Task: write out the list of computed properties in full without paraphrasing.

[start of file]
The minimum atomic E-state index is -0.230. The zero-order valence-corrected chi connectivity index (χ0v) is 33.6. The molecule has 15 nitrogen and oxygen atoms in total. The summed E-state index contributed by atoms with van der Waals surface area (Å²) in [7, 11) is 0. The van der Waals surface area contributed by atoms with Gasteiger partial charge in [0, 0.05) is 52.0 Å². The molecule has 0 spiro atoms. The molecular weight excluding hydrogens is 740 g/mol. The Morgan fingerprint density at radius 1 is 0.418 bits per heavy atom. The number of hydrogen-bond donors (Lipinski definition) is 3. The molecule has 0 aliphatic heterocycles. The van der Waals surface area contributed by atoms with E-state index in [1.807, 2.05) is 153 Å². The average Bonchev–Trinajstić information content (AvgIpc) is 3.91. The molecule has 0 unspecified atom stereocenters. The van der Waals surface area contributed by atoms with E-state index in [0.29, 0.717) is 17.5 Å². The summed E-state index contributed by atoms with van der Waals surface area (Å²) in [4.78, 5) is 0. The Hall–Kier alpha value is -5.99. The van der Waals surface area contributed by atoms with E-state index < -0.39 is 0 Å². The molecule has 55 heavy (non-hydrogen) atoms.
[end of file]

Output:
The minimum atomic E-state index is -0.230. The zero-order valence-corrected chi connectivity index (χ0v) is 33.6. The molecule has 15 nitrogen and oxygen atoms in total. The summed E-state index contributed by atoms with van der Waals surface area (Å²) in [7, 11) is 0. The van der Waals surface area contributed by atoms with Gasteiger partial charge in [0, 0.05) is 52.0 Å². The molecule has 0 spiro atoms. The molecular weight excluding hydrogens is 740 g/mol. The Morgan fingerprint density at radius 1 is 0.418 bits per heavy atom. The number of hydrogen-bond donors (Lipinski definition) is 3. The molecule has 0 aliphatic heterocycles. The van der Waals surface area contributed by atoms with E-state index in [1.807, 2.05) is 153 Å². The average Bonchev–Trinajstić information content (AvgIpc) is 3.91. The molecule has 0 unspecified atom stereocenters. The van der Waals surface area contributed by atoms with E-state index in [0.29, 0.717) is 17.5 Å². The summed E-state index contributed by atoms with van der Waals surface area (Å²) in [4.78, 5) is 0. The Hall–Kier alpha value is -5.99. The van der Waals surface area contributed by atoms with E-state index < -0.39 is 0 Å². The molecule has 55 heavy (non-hydrogen) atoms.